Currently wrapping up travel assignment #5 in Naples! Florida was never on my “must-do” list until my Grandma and I realized it would be a possibility for me to get a job near enough to spend a winter with her down here. An assignment came through just over an hour from her and I headed south to be one with the snowbirds.
Naples is the farthest city south on the Gulf Coast “The Paradise Coast” as it is very accurately named. It’s a very affluent area, perfectly manicured, full of golf villas and unbelievable beach homes. They say in Florida the farther south you go, the less southern you get. I’ve only met 5 people since I’ve been here that actually grew up in Florida; it’s full of transplants (from the cold north) and the population nearly doubles in the winter. Most are retirement age and split the year, many eventually settle here year round.
The beaches are incredibly beautiful. The sand is flour and the seashells are unique. Florida also has excellent clouds, (as one of my patients calls them, “Florida’s mountains.”) The gulf coast sunsets are a show every night. The beach is full of people watching the sun go down and applauding the last specks of orange light that disappear into the water. There’s something so comforting about sunsets: How every sunset everyone has ever enjoyed has always been the same sun. How another day ending can still be so beautiful. How we can watch something so final and still have the promise that it will begin again.
My patient caseload was 90% Medicare, which anyone in healthcare realizes comes with preset expectations. But what I found here was a very active, energetic community of retired people that move down here because there is so much for them to do here. Many of them live in villas and the best way to describe their lifestyles is that it is college all over again. They live close to all their friends, spent their time going to exercise classes or golfing or playing tennis or pickleball, going to happy hour, and socializing. I learned to stop saying “Happy Friday” because they rarely know what day it is since for them, every day is the weekend. It was very refreshing to see people in this stage of their lives, living their best lives.
I’ve always loved working with the older population because they have a lifetime worth of perspective. And a lot of them just keep me laughing. Like one patient that would say without fail every time you asked him how we was doing that day, “Well, I’m able to stand up and take nourishment.” And my patient with dementia that when I offered him water, looked at me with the most skeptical eyes and asked, “are you trying to get me drunk?” It’s certainly a population that comes with challenges but can also be the most rewarding to work with. We had a gym full of patients one day who were, quite literally, off their rockers and had us all laughing. My patient said to me then, that one of the things he regrets most about his working life is that he took everything too seriously. A lot of people learn too late in life, if ever given the chance, that life is not an endgame. I think sometimes the chase of the American dream distracts us from what we truly want and what we experience along the way. The sooner we realize that happiness, love, wealth, and fulfillment can surround us at every stage, the longer we have to enjoy what we have. The best lesson the snowbirds have taught me is that you have to get older, but you don’t have to get old.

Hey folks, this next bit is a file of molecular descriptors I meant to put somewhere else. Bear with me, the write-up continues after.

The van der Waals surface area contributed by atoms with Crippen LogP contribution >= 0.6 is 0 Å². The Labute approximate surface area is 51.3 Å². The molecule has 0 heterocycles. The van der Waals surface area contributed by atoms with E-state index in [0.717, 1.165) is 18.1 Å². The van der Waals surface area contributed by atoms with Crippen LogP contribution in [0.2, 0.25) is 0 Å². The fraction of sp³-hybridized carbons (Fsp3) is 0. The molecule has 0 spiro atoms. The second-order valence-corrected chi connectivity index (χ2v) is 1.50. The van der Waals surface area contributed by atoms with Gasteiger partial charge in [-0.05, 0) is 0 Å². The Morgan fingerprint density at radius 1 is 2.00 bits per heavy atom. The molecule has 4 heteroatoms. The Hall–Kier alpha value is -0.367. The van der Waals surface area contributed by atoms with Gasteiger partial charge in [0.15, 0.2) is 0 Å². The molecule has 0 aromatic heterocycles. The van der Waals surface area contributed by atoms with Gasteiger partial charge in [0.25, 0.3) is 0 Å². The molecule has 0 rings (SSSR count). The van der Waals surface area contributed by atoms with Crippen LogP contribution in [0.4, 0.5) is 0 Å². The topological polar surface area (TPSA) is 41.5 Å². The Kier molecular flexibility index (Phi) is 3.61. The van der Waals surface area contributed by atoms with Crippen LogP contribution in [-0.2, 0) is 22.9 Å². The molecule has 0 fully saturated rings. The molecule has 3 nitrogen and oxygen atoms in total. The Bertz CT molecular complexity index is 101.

My entire desire to go to Florida was to be able to spend time with my Grandmother, a snowbird herself that I don’t get to see as often now that I’m not in CT during the summer. I’m extremely lucky to still have a grandparent in my adult life to have both childhood and new memories with. I drove up to see her every weekend and we had lots of little adventures together and she continued to nurture my soul, as she has my entire life. We both treasure these memories and we both have gained so much by sharing our time with each other. I think so much of what brings value to our lives is what we share with other people. We have to ask ourselves what we expect to take out of the world and then what we expect to bring into it. We have a lifetime to live, to admire every sunset, to present our best selves to the world, and to take in the beauty that comes from that.